Esquipulas, Guatemala – Reina Madrid breaks down in tears when she mentions her children. She left them with her sister on Thursday afternoon to join a caravan of Honduran migrants and refugees in order to seek work.
“They were all crying. It was hard,” she tells Al Jazeera following a harrowing journey to Esquipulas, a city in southern Guatemala just over the border from Honduras.
Madrid and her four children, ages eight through 17, are from Villanueva, a city plagued by violence in northwestern Honduras. Her daughter and three sons are all in school, but they collect and sell firewood to help make ends meet.
For years, Madrid had a job as a cook at a restaurant in Villanueva. She smiles as she explains all the different kinds of typical Honduran dishes she can make.
“I love cooking,” she says. But she has not been able to find steady work all year.
Last year, Madrid’s mother became ill and it was no longer possible to both work full-time in the restaurant and take care of her mother, who died in January.
Facing electrical bills and school expenses, Madrid decided to join a large group of Hondurans leaving from the San Pedro Sula bus terminal.
She is one of thousands of Honduran migrants and refugees fleeing the Central American nation. An initial caravan left the country one week ago, crossed into Guatemala on Monday, and has since dispersed into waves, as thousands more travel north to join them.
Thousands of Hondurans made it to the Mexican border on Friday. Some have been swimming and rafting across into Mexico. Most were stopped before entering and have been taken to shelters while they await processing one group at a time, which may take days.
Mexico, Guatemala and Honduras have been fortifying their borders all week, sending reinforcements to beef up the presence of security forces. Mexico erected fencing at the Tecun Uman border crossing with Guatemala. Honduran police and riot police have been stopping people from leaving. Guatemalan police have set up checkpoints to stop people from advancing.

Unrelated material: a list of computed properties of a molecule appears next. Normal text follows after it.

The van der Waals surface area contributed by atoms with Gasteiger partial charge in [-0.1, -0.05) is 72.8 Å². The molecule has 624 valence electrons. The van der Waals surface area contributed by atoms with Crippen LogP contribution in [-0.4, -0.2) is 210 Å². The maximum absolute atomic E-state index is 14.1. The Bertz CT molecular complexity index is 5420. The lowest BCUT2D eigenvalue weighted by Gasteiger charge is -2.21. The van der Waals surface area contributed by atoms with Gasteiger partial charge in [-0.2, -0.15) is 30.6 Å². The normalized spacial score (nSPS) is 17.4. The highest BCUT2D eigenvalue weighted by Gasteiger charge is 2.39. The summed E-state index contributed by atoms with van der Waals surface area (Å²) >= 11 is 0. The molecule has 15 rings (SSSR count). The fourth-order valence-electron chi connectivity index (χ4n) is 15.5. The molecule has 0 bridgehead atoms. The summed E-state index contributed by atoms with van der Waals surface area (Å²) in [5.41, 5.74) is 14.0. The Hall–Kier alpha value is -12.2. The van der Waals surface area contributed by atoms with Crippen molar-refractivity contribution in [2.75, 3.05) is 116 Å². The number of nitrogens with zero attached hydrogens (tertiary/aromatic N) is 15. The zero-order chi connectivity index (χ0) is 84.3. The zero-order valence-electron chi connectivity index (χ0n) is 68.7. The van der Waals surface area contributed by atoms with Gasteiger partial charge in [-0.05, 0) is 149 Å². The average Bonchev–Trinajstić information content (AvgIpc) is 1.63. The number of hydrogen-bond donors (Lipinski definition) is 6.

The additional security measures come as US President Donald Trump continues to ramp up pressure on governments in the region to halt the caravan before it hits the southern US border, which Trump has threatened to shut down. He has also threatened to cut aid to Honduras, Guatemala and El Salvador.
Honduran President Juan Orlando Hernandez and other high-level Honduran officials met on Saturday with their Guatemalan counterparts, including President Jimmy Morales, to address the caravan and coordinate a response. They also reached out to Mexico, they said on Saturday, claiming the caravan was politically motivated. At an air force base in Guatemala, the two presidents presented their “Safe Return” plan to provide transportation home for caravan participants who wish to return.
The Honduran government announced on Saturday that it was shutting down its immigration checkpoint at the Agua Caliente border crossing until further notice, adding that Guatemala’s was already closed “due to the crisis unleashed by sectors outside of national interests”, according to a National Immigration Institute statement.